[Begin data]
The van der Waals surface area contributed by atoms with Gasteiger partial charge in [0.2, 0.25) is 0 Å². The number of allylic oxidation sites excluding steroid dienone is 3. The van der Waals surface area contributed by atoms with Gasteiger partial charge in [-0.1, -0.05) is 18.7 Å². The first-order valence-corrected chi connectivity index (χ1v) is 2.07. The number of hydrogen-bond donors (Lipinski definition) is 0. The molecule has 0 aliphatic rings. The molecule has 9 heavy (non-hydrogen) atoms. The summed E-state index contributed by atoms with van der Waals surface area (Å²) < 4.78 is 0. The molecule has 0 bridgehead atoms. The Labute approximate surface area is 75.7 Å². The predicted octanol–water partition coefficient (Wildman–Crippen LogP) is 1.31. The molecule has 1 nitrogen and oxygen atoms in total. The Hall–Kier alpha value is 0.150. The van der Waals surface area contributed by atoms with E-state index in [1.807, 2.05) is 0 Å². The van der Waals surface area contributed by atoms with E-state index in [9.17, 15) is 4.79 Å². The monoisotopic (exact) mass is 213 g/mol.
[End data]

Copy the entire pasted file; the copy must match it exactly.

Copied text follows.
The van der Waals surface area contributed by atoms with Gasteiger partial charge in [0.2, 0.25) is 0 Å². The number of allylic oxidation sites excluding steroid dienone is 3. The van der Waals surface area contributed by atoms with Gasteiger partial charge in [-0.1, -0.05) is 18.7 Å². The first-order valence-corrected chi connectivity index (χ1v) is 2.07. The number of hydrogen-bond donors (Lipinski definition) is 0. The molecule has 0 aliphatic rings. The molecule has 9 heavy (non-hydrogen) atoms. The summed E-state index contributed by atoms with van der Waals surface area (Å²) < 4.78 is 0. The molecule has 0 bridgehead atoms. The Labute approximate surface area is 75.7 Å². The predicted octanol–water partition coefficient (Wildman–Crippen LogP) is 1.31. The molecule has 1 nitrogen and oxygen atoms in total. The Hall–Kier alpha value is 0.150. The van der Waals surface area contributed by atoms with E-state index in [1.807, 2.05) is 0 Å². The van der Waals surface area contributed by atoms with E-state index in [9.17, 15) is 4.79 Å². The monoisotopic (exact) mass is 213 g/mol.